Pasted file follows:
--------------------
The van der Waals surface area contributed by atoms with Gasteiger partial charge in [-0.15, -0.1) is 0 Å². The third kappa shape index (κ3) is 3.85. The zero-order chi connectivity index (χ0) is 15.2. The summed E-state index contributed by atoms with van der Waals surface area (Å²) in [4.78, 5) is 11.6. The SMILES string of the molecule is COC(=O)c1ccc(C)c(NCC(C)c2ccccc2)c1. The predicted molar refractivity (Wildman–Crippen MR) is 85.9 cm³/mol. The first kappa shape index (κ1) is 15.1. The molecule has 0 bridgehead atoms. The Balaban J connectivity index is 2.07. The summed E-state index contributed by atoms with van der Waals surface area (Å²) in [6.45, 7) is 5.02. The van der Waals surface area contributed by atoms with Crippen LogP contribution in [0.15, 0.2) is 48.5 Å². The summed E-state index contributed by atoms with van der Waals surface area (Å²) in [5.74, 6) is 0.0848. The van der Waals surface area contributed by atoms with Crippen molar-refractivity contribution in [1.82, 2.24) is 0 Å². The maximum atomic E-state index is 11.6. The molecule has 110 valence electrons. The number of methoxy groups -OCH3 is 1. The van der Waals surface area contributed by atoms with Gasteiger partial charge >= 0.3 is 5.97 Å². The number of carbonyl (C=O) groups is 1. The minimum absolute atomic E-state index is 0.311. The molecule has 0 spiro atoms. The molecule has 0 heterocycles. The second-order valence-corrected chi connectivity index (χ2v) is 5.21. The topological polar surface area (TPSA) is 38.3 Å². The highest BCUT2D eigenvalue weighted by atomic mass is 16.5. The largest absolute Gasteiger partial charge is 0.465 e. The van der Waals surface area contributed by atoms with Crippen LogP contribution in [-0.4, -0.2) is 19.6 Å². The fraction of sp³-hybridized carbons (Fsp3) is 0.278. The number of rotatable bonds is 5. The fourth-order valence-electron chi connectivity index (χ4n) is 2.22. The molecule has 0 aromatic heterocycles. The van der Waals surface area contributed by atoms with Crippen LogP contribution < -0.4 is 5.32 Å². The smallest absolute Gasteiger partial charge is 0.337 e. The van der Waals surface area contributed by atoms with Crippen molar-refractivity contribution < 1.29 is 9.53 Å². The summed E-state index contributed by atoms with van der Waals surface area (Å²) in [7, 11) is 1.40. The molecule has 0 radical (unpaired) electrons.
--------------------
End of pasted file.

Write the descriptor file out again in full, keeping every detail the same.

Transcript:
The van der Waals surface area contributed by atoms with Gasteiger partial charge in [-0.15, -0.1) is 0 Å². The third kappa shape index (κ3) is 3.85. The zero-order chi connectivity index (χ0) is 15.2. The summed E-state index contributed by atoms with van der Waals surface area (Å²) in [4.78, 5) is 11.6. The SMILES string of the molecule is COC(=O)c1ccc(C)c(NCC(C)c2ccccc2)c1. The predicted molar refractivity (Wildman–Crippen MR) is 85.9 cm³/mol. The first kappa shape index (κ1) is 15.1. The molecule has 0 bridgehead atoms. The Balaban J connectivity index is 2.07. The summed E-state index contributed by atoms with van der Waals surface area (Å²) in [6.45, 7) is 5.02. The van der Waals surface area contributed by atoms with Crippen LogP contribution in [0.15, 0.2) is 48.5 Å². The summed E-state index contributed by atoms with van der Waals surface area (Å²) in [5.74, 6) is 0.0848. The van der Waals surface area contributed by atoms with Crippen molar-refractivity contribution in [1.82, 2.24) is 0 Å². The maximum atomic E-state index is 11.6. The molecule has 110 valence electrons. The number of methoxy groups -OCH3 is 1. The van der Waals surface area contributed by atoms with Gasteiger partial charge >= 0.3 is 5.97 Å². The number of carbonyl (C=O) groups is 1. The minimum absolute atomic E-state index is 0.311. The molecule has 0 spiro atoms. The molecule has 0 heterocycles. The second-order valence-corrected chi connectivity index (χ2v) is 5.21. The topological polar surface area (TPSA) is 38.3 Å². The highest BCUT2D eigenvalue weighted by atomic mass is 16.5. The largest absolute Gasteiger partial charge is 0.465 e. The van der Waals surface area contributed by atoms with Crippen LogP contribution in [-0.4, -0.2) is 19.6 Å². The fraction of sp³-hybridized carbons (Fsp3) is 0.278. The number of rotatable bonds is 5. The fourth-order valence-electron chi connectivity index (χ4n) is 2.22. The molecule has 0 aromatic heterocycles. The van der Waals surface area contributed by atoms with Crippen LogP contribution < -0.4 is 5.32 Å². The smallest absolute Gasteiger partial charge is 0.337 e. The van der Waals surface area contributed by atoms with Crippen molar-refractivity contribution < 1.29 is 9.53 Å². The summed E-state index contributed by atoms with van der Waals surface area (Å²) in [7, 11) is 1.40. The molecule has 0 radical (unpaired) electrons.